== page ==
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    Quote Originally Posted by professordeb View Post
    Because I feel that this is where the U.S. has done a big disservice to their figure skating fans. I've tried watching figure skating on U.S. channels and I find it mind boggling that they cannot or will not explain some of the simpler aspects of COP. It really isn't that difficult so the conclusion I've come to is one of two things
    1) the commentators are too lazy to learn
    2) they think their viewer are too stupid to understand
    I don't mean they have to know every single bullet for each and every level, but they could do something as simple as what PJ does. She gives a breakdown of what is a good/excellent/exceptional score.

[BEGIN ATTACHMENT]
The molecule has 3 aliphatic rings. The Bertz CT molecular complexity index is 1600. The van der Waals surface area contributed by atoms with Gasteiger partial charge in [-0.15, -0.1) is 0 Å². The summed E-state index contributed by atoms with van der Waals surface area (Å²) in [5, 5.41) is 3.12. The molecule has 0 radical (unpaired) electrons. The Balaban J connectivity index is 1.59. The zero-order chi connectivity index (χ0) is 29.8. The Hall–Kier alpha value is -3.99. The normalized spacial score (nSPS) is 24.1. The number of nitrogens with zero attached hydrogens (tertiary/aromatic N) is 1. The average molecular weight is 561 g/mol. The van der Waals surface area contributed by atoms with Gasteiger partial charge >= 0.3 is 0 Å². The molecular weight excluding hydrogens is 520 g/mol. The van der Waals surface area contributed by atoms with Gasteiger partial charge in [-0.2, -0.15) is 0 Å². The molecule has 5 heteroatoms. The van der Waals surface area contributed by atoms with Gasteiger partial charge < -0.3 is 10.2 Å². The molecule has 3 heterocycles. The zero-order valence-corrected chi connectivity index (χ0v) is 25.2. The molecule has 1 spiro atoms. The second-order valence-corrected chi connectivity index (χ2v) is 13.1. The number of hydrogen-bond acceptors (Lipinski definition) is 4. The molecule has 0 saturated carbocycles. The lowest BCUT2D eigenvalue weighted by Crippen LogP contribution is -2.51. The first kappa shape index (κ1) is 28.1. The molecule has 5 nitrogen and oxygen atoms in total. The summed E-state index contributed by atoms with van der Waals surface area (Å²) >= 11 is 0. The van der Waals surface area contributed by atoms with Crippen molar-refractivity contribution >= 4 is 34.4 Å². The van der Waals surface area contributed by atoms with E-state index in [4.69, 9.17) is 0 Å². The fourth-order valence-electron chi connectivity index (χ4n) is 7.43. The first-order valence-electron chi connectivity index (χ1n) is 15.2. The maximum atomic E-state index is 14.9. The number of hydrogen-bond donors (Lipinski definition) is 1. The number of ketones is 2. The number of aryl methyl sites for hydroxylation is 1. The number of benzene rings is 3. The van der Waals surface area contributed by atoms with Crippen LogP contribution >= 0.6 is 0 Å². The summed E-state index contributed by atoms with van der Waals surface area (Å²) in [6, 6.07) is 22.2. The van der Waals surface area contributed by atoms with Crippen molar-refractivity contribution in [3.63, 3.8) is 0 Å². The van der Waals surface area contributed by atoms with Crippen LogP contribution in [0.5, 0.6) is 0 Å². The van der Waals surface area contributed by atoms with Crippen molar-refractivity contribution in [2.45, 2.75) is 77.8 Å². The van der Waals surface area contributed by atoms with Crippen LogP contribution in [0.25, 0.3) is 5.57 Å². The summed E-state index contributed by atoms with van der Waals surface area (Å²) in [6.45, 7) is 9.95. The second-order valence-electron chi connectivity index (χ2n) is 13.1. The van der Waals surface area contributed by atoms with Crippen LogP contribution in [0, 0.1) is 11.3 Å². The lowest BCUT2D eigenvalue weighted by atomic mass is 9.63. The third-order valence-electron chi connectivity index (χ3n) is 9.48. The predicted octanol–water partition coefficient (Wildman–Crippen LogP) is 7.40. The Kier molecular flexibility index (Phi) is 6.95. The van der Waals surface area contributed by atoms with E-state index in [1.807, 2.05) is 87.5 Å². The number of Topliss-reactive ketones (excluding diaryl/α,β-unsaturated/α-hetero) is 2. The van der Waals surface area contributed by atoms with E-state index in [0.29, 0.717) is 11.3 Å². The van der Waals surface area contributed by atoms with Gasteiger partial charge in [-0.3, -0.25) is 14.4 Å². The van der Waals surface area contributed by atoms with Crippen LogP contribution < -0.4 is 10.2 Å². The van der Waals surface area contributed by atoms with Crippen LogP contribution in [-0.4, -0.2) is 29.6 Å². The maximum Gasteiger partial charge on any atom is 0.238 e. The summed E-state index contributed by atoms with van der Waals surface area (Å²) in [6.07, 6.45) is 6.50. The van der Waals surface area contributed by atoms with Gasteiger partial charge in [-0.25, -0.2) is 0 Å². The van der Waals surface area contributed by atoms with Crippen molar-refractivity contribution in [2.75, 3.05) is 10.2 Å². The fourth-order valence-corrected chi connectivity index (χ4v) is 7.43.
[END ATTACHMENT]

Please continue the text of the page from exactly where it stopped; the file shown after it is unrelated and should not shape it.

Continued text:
I saw some US broadcasts where they gave breakdowns of good/excellent/what can contend for a medal scores, but not recently. Who did that and why have they stopped? Some of the comentators mention the points for the big jumps or the bonus for jumps after the midpoint, but not to a great level of detail.
    I think I will have a snack and take a nap before I eat and go to sleep.

  16. #136
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    Quote Originally Posted by BlueRidge View Post
    Do you think they are either too difficult to understand and/or unnecessary to appreciating the game?
    They never require me to multiply by a factor.

    Nor does the box score determine the outcome. The outcome is determined by what happens on the field. The box score merely reports it. This comparison is apples and orangutans.

  17. #137